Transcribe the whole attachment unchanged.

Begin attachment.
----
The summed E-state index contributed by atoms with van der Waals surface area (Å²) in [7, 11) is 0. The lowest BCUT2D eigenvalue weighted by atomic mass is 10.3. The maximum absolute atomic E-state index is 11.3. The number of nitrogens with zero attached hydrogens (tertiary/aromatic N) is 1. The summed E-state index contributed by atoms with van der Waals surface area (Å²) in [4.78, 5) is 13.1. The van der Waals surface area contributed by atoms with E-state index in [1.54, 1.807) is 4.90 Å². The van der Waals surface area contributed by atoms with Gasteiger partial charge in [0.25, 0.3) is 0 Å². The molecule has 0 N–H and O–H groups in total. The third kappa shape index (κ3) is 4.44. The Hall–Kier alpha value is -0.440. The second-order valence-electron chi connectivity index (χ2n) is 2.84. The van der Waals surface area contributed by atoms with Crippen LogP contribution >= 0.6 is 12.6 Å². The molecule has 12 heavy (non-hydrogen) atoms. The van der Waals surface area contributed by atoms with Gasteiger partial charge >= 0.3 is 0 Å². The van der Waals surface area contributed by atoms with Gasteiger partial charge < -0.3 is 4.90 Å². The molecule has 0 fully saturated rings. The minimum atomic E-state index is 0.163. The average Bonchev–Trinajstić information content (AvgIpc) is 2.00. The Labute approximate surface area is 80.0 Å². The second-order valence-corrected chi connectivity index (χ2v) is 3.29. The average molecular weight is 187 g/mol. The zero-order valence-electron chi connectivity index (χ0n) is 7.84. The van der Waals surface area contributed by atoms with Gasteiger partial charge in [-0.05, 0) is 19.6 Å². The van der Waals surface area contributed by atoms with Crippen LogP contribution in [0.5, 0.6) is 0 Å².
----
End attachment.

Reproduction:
The summed E-state index contributed by atoms with van der Waals surface area (Å²) in [7, 11) is 0. The lowest BCUT2D eigenvalue weighted by atomic mass is 10.3. The maximum absolute atomic E-state index is 11.3. The number of nitrogens with zero attached hydrogens (tertiary/aromatic N) is 1. The summed E-state index contributed by atoms with van der Waals surface area (Å²) in [4.78, 5) is 13.1. The van der Waals surface area contributed by atoms with E-state index in [1.54, 1.807) is 4.90 Å². The van der Waals surface area contributed by atoms with Gasteiger partial charge in [0.25, 0.3) is 0 Å². The molecule has 0 N–H and O–H groups in total. The third kappa shape index (κ3) is 4.44. The Hall–Kier alpha value is -0.440. The second-order valence-electron chi connectivity index (χ2n) is 2.84. The van der Waals surface area contributed by atoms with Crippen LogP contribution >= 0.6 is 12.6 Å². The molecule has 12 heavy (non-hydrogen) atoms. The van der Waals surface area contributed by atoms with Gasteiger partial charge >= 0.3 is 0 Å². The van der Waals surface area contributed by atoms with Gasteiger partial charge < -0.3 is 4.90 Å². The molecule has 0 fully saturated rings. The minimum atomic E-state index is 0.163. The average Bonchev–Trinajstić information content (AvgIpc) is 2.00. The Labute approximate surface area is 80.0 Å². The second-order valence-corrected chi connectivity index (χ2v) is 3.29. The average molecular weight is 187 g/mol. The zero-order valence-electron chi connectivity index (χ0n) is 7.84. The van der Waals surface area contributed by atoms with Gasteiger partial charge in [-0.05, 0) is 19.6 Å². The van der Waals surface area contributed by atoms with Crippen LogP contribution in [0.5, 0.6) is 0 Å².